20.1 - Chapter 20: Magnetic Properties ISSUES TO ADDRESS.....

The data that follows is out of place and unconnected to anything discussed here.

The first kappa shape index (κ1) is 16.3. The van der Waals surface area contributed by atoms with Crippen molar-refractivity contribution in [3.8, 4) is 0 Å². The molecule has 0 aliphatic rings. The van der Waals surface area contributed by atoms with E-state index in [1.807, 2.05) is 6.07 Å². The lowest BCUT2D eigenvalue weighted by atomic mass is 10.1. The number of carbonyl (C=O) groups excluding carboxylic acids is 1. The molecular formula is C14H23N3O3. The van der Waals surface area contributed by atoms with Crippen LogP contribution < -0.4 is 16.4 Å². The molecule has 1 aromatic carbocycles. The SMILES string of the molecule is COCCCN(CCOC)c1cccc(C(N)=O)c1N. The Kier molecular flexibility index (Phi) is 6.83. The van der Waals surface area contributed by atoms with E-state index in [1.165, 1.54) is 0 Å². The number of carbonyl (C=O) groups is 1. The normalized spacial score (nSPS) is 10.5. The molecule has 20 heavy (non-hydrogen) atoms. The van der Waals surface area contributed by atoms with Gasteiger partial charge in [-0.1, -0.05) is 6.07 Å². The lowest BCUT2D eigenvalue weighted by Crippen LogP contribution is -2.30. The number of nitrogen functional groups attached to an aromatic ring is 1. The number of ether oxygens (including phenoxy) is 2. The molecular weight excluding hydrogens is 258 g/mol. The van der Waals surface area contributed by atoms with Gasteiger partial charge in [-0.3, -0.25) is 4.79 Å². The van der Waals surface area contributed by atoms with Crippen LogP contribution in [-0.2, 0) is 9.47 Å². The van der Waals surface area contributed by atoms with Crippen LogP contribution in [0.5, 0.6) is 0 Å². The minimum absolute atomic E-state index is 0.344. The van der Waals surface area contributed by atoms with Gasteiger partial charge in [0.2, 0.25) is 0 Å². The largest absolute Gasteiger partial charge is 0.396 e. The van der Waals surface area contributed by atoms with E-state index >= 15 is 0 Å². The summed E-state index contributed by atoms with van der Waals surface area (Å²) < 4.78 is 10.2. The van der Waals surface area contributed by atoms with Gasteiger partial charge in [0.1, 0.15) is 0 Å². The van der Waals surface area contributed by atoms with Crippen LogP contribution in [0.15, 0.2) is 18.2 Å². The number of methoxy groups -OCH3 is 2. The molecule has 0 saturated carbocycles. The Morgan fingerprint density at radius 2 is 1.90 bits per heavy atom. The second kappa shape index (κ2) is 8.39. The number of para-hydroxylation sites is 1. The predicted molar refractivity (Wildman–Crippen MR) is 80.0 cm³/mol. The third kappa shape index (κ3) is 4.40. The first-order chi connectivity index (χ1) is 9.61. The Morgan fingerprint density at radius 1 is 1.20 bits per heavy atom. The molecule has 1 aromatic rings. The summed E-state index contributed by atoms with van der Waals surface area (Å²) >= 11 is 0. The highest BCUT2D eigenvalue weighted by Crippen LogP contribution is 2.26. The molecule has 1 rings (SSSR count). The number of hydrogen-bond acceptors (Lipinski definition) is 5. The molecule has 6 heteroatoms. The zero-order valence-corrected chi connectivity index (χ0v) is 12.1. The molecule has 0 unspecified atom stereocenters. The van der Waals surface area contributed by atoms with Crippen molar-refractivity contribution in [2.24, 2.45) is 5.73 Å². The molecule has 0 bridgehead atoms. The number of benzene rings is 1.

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Unformatted text preview: Chapter 20: Magnetic Properties ISSUES TO ADDRESS.. • How do we characterize magnetic properties? • What are the atomic reasons for magnetism? • How are magnetic materials classified? • Materials design for magnetic storage • (What is the importance of superconducting magnets?) Chapter 20 - 1 ANNOUNCEMENTS Download: Web Chapters 20 and 21 from BbVista Reading: Chapter 20, All Sections except 20.8 Week 9 Recitations: Quiz on Chapter 18 (Electrical Properties) Review Midterm 2: Same procedure & policy re. Q’s, addition errors, mis-grades, etc…return to RA… Problems: 20.1, 20.4, 20.5, 20.7, 20.17 and 20.21 No Quiz on these in Recitation - included in Final Exam Midterm 2: Average etc.: Ave.: 66.85 (68.47 in 2009) HI: 98 (99) LO: 25 (16) Chapter 20 - 2 ANNOUNCEMENTS Final Exam: Friday, June 11, 1:00-3:00 pm, Main Auditorium Accommodations: LeBow 348; 1:00-4:00 (1.5X); 1:00-5:00 (2X) Coverage: Chapters 17, 18, 20, 21 + some topics from previous chapters/earlier material… Style: Like 2 Midterms…1 x multipart, short answer/circle the answer type question + 5 recitation problem style questions, including one 15 point (~9%) bonus Q Keys to Success: Read the textbook & posted lecture notes Read your own lecture notes Practice solving problems…recitation, example, other Take advantage of RA and/or TA office hours Chapter 20 - 3 ANNOUNCEMENTS Course Evaluations: Open Tuesday, 5/26/10 Close, Friday, 6/19/10 Please complete an evaluation of the course, the various instructors…maybe after the final exam etc. o Your feedback provides us with useful information which we use to make changes in the future Chapter 20 - 4 Background Origins of Magnetic Forces Moving electrically charged particles… Think in terms of magnetic fields… Current loop or bar magnet w. lines of force Magnetic dipoles in magnetic materials…akin to electric dipoles (Van der Waals, polarization) Compare N-S vs. + Magnetic dipoles affected by magnetic fields in way that electric dipoles affected by electric fields Field exerts force (torque) which tends to align dipoles with applied field Chapter 20 - 5 Magnetic Field Lines Current Loop Bar Magnet Chapter 20 - 6 Applied Magnetic Field (Field Vector) • Created by current (I) flowing through a coil: Externally applied magnetic field H current I N = total number of turns L = length of solenoid (not wire) H also called magnetic field strength • Relation for the applied magnetic field, H: # Turns NI H= L Applied magnetic field units = (Ampere-turns/m) Current (A) Coil length (m) Chapter 20 - 7 Magnetic Flux Density (Field Vector) Flux Density or Induction, B Magnitude of internal field strength within material subjected to H-field Units: Tesla B = μH μ = permeability…property of medium through which Hfield passes and B-field is measured In vacuum: B0 = μ0H μ0 = permeability of vacuum (4 x 10-7 H/m) μr = μ μ0 μr = relative permeability (unitless) Chapter 20 - 8 Magnetic Permeability, Magnetization… • μr = measure of degree to which material can be magnetized, or ease that B-field can be induced in presence of external H-field • Magnetization of solid, M Defined by B = μ0H + μ0M In presence of H-field, magnetic moments within material align with field and reinforce it by virtue of their magnetic fields (μ0M) Magnitude of M proportional to applied H-field: • M = mH • m = magnetic susceptibility (also unitless) It can be easily shown that: • m = μr - 1 Chapter 20 - 9 B = μoH + μo m H = 4 x 10-7 (1.257 x 10-6) H/m o m = magnetic susceptibility; dimensionless Chapter 20 - 10 Measuring Magnetic Props. Chapter 20 - 11 Chapter 20 - 12 Response to a Magnetic Field • Magnetic induction B results in a material subjected to H-field B = Magnetic Induction (Tesla) (within the material) B = μ o H + μ o mH B = 1+ m μ 0 H current I ( • Magnetic susceptibility, B m m (dimensionless) >0 vacuum < m H 0 ) indicates the material response relative to a vacuum m m =0 Chapter 20 - 13 Magnetic Moments • Macroscopic magnetic properties of materials: – consequence of magnetic moments associated with individual electrons – quantum mechanics simplified treatment Chapter 20 - 14 Magnetic Moments • Every electron has magnetic moments from 2 sources: – orbital motion of e- around nucleus: • • • • e- = moving charge consider as small current loop current loop generates small magnetic field magnetic moment along axis of rotation – electron spin: • spin up or down (± 1/2) around an axis – consider each e- as small magnet with orbital and spin magnetic moments – Fundamental magnetic moment: • • • • Bohr magneton… μB = 9.27 x 10-24 A-m2 spin magnetic moment = ± μB orbital magnetic moment = ml μB where ml = magnetic quantum # Chapter 20 - 15 Magnetic Moments Indicates response of electrons to a magnetic field Net magnetic moment: sum of magnetic moments from all electrons orbital moments of some e- pairs will cancel each other same true for spin moments… • e.g. e- with spin up will cancel e- with spin down net magnetic moment = sum of magnetic moments of all e- (both orbital and spin), taking cancellation into account For atom with completely filled electron shells/subshells: • total cancellation of both orbital and spin moments • such materials cannot be permanently magnetized! • e.g. He, Ne, Ar, etc. • Three types of response... Chapter 20 - 16 In general, assume that each unpaired electron contributes one Bohr magneton, B, to total Also assume that the orbital magnetic moment is quenched, i.e. it is zero For a material with magnetization, M: B = μ0 ( H + M ) = μ0μr H Chapter 20 - 17 Unpaired Electrons! No unpaired electrons means no magnetism… You cannot have magnetism without unpaired electrons If the electrons are paired… no magnetism! If you want magnetism make sure there are unpaired electrons Chapter 20 - 18 3 Types of Magnetism B = (1+ m )μ oH Permeability of vacuum: (1.26 x 10-6 H/m) Magnetic Induction B (Tesla) (3) Ferromagnetic e.g. Ferrite ( ), Co, Ni, Gd Ferrimagnetic e.g. Fe3O4, NiFe2O4 ( m as large as 106!) (2) Paramagnetic ( m ~10-4) e.g., Al, Cr, Mo, Na, Ti, Zr Vacuum ( = 0) (1) Diamagnetic ( m ~ -10-5) e.g. Al2O3, Cu, Au, Si, Ag, Zn Applied Magnetic Field H (Ampere-turns/m) Chapter 20 - 19 Diamagnetism • Diamagnetism: opposing (1) Diamagnetic none very weak, non-permanent…persists only when ext. H-field applied induced by change in orbital motion of e- due to applied field induced magnetic moment v. small, in direction opposite to applied field… No Applied Applied Magnetic Field (H = 0) Magnetic Field (H) Adapted from Fig. 20.5(a), Callister 7e. μr <1 susceptibility = -ve, i.e. B-field induced is less than in vacuum found in all materials, but only observable when other types of magnetism absent no practical importance Chapter 20 - 20 ...